Wednesday, June 29, 2022

UMC Clergy Staff Pastors (2)

Originally designed for businesses as a tool for professional development, the 360 can be well-adapted for clergy assessment. Start with a reliable guide, such as What Is 360 Feedback by Mark Miller (2012). The 360 can be a very positive and productive experience for everyone involved. Here's why I like it.

1. Its goal is professional development, how one functions in their role. It complements evaluations based on numerical measurements. Those who are Strengthsfinder "Developers," take note!

2. Honesty and transparency is a requirement of all participants.  A true 360 assessment is done with the staff member's knowledge and participation. It is not hidden from them. 

4. This assessment is inclusive of a diversity of people and experiences as 360 implies.  The staff member is asked to nominate part of the group that will be chosen randomly, for the assessment.*

5. It's adaptable. The assessment- questionnaire is tailored to context; survey questions can easily relate  to the core values of the church. 

6. It's an effective use of time. There no meetings. The questionnaire is sent out and the responses are tabulated. After the full assessment is completed, staff member and supervisor(s) may meet to share their impressions. The raters responses can be blind (name withheld) to the staff person. 

7. It's an effective use of resources. Use the surveys already provided by your Annual Conference. The end of the year self and congregational assessments required by most Annual Conferences are required, but also, quickly forgotten. 

* Nominations can include at- large staff members, at large parishioners, work area team members, outside community members, and assigned supervisor(s). The staff supervisor coordinates the process, finally discussing the results with the staff member.

Tuesday, June 14, 2022

UMC Clergy Staff Pastors (1)

Has the Associate Pastor's role changed meaningfully in the last twenty years? An observation offered by one District Superintendent was that the larger UMC's are looking for solid preachers and teachers more than talented equippers and organizers. If a Lead Pastor is looking for a gifted communicator, then the conventional wisdom is that a volunteer or lay staff is more cost effective to run the equipping ministry. 

That being said, Clergy serving as staff members are a present reality moving forward. The Discipline gives Elders access to the SPRC (staff parish relations committee).* Precious little about this leadership role, leaving to the Lead Pastor and Associate to define in concrete terms, what the functional relationship between you and the SPRC actually is and will be.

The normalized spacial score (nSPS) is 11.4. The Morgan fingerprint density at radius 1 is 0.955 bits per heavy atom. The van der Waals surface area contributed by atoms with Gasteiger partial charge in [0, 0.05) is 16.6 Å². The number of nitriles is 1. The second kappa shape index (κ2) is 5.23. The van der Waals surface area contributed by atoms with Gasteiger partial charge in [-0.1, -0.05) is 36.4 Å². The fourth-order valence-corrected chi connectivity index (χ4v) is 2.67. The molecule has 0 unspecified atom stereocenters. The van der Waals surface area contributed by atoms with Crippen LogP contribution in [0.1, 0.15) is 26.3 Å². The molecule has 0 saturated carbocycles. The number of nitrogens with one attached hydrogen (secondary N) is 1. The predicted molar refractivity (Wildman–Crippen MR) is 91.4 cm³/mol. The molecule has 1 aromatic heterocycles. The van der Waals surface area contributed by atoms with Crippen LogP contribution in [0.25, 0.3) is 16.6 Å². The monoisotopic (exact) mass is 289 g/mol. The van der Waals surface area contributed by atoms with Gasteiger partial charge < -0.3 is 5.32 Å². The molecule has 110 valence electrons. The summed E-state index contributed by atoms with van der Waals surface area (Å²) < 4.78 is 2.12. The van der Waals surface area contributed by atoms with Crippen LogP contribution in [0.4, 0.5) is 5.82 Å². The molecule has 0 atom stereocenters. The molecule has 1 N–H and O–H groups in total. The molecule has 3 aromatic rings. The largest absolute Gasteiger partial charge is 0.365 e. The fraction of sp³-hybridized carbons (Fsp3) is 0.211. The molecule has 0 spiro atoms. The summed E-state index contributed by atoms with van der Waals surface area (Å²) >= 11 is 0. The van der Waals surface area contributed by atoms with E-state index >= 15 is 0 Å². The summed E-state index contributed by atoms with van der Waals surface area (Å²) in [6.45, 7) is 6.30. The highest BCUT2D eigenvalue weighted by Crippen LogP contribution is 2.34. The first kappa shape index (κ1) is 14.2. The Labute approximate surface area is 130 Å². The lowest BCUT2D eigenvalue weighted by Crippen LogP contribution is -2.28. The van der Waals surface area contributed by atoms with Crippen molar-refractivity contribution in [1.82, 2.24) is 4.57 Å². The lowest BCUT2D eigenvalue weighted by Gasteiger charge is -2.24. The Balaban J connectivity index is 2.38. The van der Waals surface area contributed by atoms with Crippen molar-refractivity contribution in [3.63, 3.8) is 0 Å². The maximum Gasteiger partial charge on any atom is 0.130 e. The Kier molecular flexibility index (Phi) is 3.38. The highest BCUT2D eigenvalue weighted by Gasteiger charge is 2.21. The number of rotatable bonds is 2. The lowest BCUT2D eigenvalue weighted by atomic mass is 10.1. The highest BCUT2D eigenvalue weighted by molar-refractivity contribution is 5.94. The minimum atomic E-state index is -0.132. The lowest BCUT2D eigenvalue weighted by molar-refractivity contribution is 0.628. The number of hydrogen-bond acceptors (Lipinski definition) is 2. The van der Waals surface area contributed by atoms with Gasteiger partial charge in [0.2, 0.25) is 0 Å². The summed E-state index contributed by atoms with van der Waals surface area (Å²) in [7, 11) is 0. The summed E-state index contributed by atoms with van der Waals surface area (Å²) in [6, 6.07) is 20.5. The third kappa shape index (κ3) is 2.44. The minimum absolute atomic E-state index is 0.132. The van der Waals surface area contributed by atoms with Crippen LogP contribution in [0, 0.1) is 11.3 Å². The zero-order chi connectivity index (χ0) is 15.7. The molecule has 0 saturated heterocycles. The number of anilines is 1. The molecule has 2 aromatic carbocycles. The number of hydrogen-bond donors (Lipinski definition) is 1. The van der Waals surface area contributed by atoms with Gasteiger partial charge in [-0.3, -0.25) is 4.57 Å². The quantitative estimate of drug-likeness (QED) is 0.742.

The SPRC is under the direction of the Lead Pastor and your meetings with this group are under the Lead's direction and discretion. In light of this, I recommend staff clergy take some initiative in the interpretation, support, and evaluation of their work. Try to avoid the phenomenon of being left completely out of the discussion of your performance on the SPRC. 

1. Request an assigned member of the SPRC to meet with you, at least 8 times over the next year.  Their job is to pray for you, get to know you, and your job description, your ministry area's current goals, as well as intermediate and long-term objectives. 

2. Request an 8-10 minute in-person meeting with the SPRC, every 6-8 months. This would allow for a non-threatening way to share your hopes, dreams, and current efforts. They can ask questions, etc. Have your appearance be entered in the minutes of that meeting. 

3. If you come up empty with both #1 and #2, asking the Lead Pastor for an annual meeting with the SPRC is not out line, but perfectly acceptable. It's in the Discipline and further, it is good stewardship of this committee's time. If you still meet with resistance, keep a record by noting it and signing. 

4. Before, you act on any of the above, there's one caveat: has trust been well-established between you and the Lead? If not, work on this important area first. If more work needs to be done, see if a mini, face-to face meeting is possible. Take the initiative. Failing an in-person meeting, communicate your updates regularly. Let them know progress toward your stated goals. Too, invite them to check and recalibrate any existing goals. 

Functionally, staff clergy have extra levels of accountability: 1) Staff Supervisor 2) Lead or Senior Pastor 3) District Superintendent 4) Bishops. These forces all have their own particular stake in appointments and clergy staff positions. Not written is the hegemony of Senior Pastors. Although the word "church" is used in making appointments, in reality, it is not the church that determines whether or not an associate is invited or leaves. 

Consider this an encouragement to cultivate trust and honest communication at all levels by taking the initiative now. Your efforts may prove beneficial to you in the future. 

*The Book of Discipline of the United Methodist Church (2016), Paragraphs 425-429.

Oldies but Goodies